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  #11  
Old 04-22-2013, 03:27 AM
GalaGirl GalaGirl is offline
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Quote:
GG: It's a proposal for those entering into a relationship with a partnered couple.
Yes, I get that. I figured the new person is invited to articulate their stuff if not already on there and help co-create the shared personal polyship standard, right? If they choose to be in this polyship, this is the standard of this polyship for all players.

Perhaps lay out the expectation for how this ends, should it have to end? And the polyship breaks up?

GG

Last edited by GalaGirl; 04-22-2013 at 03:31 AM.
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  #12  
Old 04-22-2013, 03:38 AM
CherryBlossomGirl CherryBlossomGirl is offline
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Originally Posted by GalaGirl View Post
Yes, I get that. I figured the new person is invited to articulate their stuff if not already on there and help co-create the shared personal polyship standard, right? If they choose to be in this polyship, this is the standard of this polyship for all players.

Perhaps lay out the expectation for how this ends, should it have to end? And the polyship breaks up?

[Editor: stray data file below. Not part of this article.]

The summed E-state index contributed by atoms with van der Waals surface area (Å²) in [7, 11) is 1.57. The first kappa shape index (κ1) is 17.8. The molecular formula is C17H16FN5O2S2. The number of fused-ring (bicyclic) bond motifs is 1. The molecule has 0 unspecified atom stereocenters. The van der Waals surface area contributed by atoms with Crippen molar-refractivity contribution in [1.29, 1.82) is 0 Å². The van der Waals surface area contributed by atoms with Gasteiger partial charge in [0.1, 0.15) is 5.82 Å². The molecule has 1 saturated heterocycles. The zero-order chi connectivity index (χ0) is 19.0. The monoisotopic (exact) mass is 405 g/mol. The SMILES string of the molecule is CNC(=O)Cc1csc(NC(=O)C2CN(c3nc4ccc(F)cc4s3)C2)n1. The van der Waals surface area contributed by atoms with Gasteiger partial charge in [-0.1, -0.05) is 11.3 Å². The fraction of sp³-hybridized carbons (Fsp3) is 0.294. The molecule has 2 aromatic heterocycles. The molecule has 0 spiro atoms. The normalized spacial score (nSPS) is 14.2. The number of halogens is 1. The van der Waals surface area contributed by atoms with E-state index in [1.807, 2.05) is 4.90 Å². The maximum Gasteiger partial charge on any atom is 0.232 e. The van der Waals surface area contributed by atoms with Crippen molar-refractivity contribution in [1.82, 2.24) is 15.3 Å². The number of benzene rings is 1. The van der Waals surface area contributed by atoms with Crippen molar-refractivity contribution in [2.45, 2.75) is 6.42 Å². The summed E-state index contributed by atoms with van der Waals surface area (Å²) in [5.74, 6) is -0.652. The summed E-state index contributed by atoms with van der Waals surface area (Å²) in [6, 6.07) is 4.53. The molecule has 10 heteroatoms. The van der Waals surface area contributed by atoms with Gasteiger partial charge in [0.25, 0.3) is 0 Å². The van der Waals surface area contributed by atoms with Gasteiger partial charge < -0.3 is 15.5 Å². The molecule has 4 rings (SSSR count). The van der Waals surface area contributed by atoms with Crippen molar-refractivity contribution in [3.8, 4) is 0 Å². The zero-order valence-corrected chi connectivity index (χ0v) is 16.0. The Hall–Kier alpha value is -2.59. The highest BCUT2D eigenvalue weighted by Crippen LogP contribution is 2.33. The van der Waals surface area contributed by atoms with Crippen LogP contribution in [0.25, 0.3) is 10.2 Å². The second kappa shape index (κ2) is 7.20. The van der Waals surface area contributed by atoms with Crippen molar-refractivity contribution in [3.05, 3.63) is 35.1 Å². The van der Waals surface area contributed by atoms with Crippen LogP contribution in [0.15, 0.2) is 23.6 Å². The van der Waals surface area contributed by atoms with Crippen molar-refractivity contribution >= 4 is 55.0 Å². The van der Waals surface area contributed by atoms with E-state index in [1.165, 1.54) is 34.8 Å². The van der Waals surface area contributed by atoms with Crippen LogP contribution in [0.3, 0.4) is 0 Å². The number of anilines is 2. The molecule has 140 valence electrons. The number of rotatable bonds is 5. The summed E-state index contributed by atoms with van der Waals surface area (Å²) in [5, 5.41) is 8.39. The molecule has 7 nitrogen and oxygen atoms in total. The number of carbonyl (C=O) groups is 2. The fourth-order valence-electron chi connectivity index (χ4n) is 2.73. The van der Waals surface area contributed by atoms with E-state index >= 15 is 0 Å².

GG
I think that both of these things should definitely be included. How would you word that?

I have a right/responsibility to........?
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  #13  
Old 04-22-2013, 03:38 AM
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LovingRadiance LovingRadiance is online now
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BP-I appreciate this. Great start!
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  #14  
Old 04-22-2013, 08:49 AM
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Originally Posted by BoringGuy View Post
if i came at a potential new relationship partner with it, i would totally understand if they were all like "WTF?" or didn't want to get in the middle of all that. .